The man seemed either confused or drunk, maybe both.  I don’t think anyone with their wits fully present would continue to come close to a woman alone, in the dark, with her dog straining at the leash and frothing at the mouth.

Dawny got extra cookies last night.  And extra hugs.  I would have let her sleep in my bed with me all night long (instead of just the last hour or two before rising) but I am allergic to dogs, so that’s pushing things a little too far.  I am eternally grateful for my travel buddy, though, and today I am buying her singing lessons.  Loud singing lessons.  You go, girl!

(Picture for this post is of Dawny flying after a tennis ball in our old back yard.  It’s one of my favorite pictures of her.  And, yes, she caught it!)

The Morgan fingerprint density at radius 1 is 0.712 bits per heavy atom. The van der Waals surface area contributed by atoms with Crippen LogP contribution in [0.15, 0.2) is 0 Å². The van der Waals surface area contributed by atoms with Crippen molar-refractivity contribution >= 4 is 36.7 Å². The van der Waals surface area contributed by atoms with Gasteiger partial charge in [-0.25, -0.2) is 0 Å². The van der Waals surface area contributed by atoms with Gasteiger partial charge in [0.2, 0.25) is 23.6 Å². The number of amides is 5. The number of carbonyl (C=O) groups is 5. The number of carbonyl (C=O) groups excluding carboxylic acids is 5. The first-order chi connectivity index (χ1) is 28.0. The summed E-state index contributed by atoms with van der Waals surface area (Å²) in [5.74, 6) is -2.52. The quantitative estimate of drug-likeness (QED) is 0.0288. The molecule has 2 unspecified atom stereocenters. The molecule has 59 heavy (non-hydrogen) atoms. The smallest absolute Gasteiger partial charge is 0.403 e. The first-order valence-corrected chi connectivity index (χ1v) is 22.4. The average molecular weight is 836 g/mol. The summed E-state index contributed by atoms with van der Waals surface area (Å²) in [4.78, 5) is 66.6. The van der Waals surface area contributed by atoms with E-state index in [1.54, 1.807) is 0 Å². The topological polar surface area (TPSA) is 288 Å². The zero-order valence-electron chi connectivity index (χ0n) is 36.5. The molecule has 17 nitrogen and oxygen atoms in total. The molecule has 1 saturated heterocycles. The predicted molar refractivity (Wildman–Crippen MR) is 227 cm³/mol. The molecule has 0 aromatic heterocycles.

Capturing Emptiness




Ichabod Fog and Cotton Puffs


Driving the back roads to our campground in North Carolina, I was distressed to see white tissue along the side of the road.  Further along, there was more.  How odd that the trash didn’t include cans, or bottles, or newspaper.  It was all white tissue, clumped up as if it had been recently used.  Ick!  Then I opened my eyes wider than their normal, narrow focus (that only sees what it thinks is there before it can even hope to see beyond), and I saw small fields of cotton plants, usually just a patch behind or beside someone’s house.  What cheerful little things they are in early December.  Twisting brown sticks bearing fluffy, white puffs, row upon row, marching to nowhere in particular, until they lose their grip and blow away from home.